Rev. Geoff McKee’s scripture for the fourth Sunday after Pentecost (17 June 2018) is 2 Corinthians 5:6-17 in which the apostle, Paul, talks about The Ministry of Reconciliation. Geoff discusses how spirituality has much more to do with subtraction than with addition. Jesus’ spirituality consists in letting go of what we do not need anyway. Ultimately, it is Jesus’ love that holds all things together and not an accumulation of any “good works” we can do. This helps us understand why we should believe that our end will be homecoming to God.
2 Corinthians 5:6-17 (New International Version)
6 Therefore we are always confident and know that as long as we are at home in the body we are away from the Lord. 7 For we live by faith, not by sight. 8 We are confident, I say, and would prefer to be away from the body and at home with the Lord. 9 So we make it our goal to please him, whether we are at home in the body or away from it. 10 For we must all appear before the judgment seat of Christ, so that each of us may receive what is due us for the things done while in the body, whether good or bad.
The Ministry of Reconciliation
11 Since, then, we know what it is to fear the Lord, we try to persuade others. What we are is plain to God, and I hope it is also plain to your conscience. 12 We are not trying to commend ourselves to you again, but are giving you an opportunity to take pride in us, so that you can answer those who take pride in what is seen rather than in what is in the heart. 13 If we are “out of our mind,” as some say, it is for God; if we are in our right mind, it is for you. 14 For Christ’s love compels us, because we are convinced that one died for all, and therefore all died. 15 And he died for all, that those who live should no longer live for themselves but for him who died for them and was raised again.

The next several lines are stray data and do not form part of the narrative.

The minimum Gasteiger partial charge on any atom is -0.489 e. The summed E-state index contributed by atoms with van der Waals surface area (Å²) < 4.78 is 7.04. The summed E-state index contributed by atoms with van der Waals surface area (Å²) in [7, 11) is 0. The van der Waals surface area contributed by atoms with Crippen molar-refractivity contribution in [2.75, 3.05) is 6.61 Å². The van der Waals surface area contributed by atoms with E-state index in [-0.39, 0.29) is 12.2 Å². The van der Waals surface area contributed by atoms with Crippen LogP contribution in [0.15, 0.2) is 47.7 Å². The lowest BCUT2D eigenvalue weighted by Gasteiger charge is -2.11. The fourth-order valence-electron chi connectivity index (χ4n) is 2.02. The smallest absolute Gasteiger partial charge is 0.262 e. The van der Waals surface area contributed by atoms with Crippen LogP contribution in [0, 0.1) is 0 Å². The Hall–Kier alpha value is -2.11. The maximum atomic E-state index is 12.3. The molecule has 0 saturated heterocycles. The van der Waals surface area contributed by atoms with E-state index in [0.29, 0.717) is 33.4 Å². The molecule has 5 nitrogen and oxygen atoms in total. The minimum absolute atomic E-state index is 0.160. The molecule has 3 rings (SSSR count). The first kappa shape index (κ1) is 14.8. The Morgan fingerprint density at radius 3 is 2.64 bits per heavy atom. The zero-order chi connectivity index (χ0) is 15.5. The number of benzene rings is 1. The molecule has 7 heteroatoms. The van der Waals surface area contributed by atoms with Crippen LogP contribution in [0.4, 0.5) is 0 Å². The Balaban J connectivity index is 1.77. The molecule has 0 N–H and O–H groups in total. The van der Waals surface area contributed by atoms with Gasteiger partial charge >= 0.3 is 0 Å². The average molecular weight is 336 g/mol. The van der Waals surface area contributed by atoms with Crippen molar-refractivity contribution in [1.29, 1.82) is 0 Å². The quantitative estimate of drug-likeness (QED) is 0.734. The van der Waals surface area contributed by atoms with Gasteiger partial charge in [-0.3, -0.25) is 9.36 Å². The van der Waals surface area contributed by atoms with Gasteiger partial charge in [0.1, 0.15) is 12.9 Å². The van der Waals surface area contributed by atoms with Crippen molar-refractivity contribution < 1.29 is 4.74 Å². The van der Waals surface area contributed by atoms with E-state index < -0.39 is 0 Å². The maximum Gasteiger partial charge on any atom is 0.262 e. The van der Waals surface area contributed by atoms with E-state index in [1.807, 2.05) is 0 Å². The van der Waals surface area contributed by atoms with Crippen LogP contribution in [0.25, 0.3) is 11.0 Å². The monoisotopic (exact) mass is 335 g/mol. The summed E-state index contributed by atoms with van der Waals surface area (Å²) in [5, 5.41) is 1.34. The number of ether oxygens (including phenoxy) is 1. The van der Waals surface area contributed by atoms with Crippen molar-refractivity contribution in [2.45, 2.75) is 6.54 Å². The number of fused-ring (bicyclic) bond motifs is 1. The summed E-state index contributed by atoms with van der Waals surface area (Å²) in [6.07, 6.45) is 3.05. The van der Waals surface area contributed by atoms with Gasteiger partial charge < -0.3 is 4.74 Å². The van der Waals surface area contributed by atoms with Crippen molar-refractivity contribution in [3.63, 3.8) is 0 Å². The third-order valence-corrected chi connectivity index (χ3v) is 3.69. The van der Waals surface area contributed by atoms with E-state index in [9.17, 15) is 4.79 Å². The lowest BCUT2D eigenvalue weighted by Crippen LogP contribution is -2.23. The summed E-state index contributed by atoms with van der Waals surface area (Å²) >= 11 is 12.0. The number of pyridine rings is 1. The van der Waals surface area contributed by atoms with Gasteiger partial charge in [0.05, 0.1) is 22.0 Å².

16 So from now on we regard no one from a worldly point of view. Though we once regarded Christ in this way, we do so no longer. 17 Therefore, if anyone is in Christ, the new creation has come: The old has gone, the new is here!
Eminence, a novel by Australian author Morris West, tells the story of Luca Rossini, a Cardinal in the Roman Catholic Church.
Luca came to serve in the Vatican, after having lived in the shadow of a terrible experience he suffered as a young priest in Argentina.
It was the 1970s, a time when the military junta that ruled Argentina, acted with terrible brutality.
Luca was brutalised in front of the villagers. Lucky to escape with his life, he was spirited out of Argentina. Yet the scars across his back are an outward symbol of the scars he bears within.
By the time we find him in West’s novel, Luca is 50 years old, a confidant of a rigidly conservative Pope.
In one scene, the Pope reflects that he, the Pope, will have much to answer for when he comes to judgement before God.
Luca responds, “We pray every day that our trespasses will be forgiven, Holiness. We have to believe that our end will be a homecoming, not a session with torturers!”
“Do you really believe that, Luca?” asks the Pope.
“If I did not, Holiness,” replies Luca, “I think I could not endure the chaos of this bloody world or the presence of whatever monster called it into being.”
The subject of the final judgement appeared very suddenly in the middle of Paul’s discussion of the implication of new life in Christ.
Its appearance is unexpected and I would suggest that we do not easily accept it.
Judgement and the basis of judgement does not sit easily with us and that is especially the case when Paul declared that the judgement would be on the basis of what we have done, whether good or bad.
For centuries, some Protestants have been consoling themselves with the knowledge that there is now no condemnation for those who are in Christ Jesus and therefore judgement is on the basis of Christ’s perfect obedience and not on our faltering and error-strewn efforts.
The Roman Catholic tradition would adopt a somewhat different position, expressed through the Pope’s comments in my opening illustration. We all hope for Luca’s view and, I think, with reference to the text from 2 Corinthians today, we have good hope to expect the mercy and leniency of God.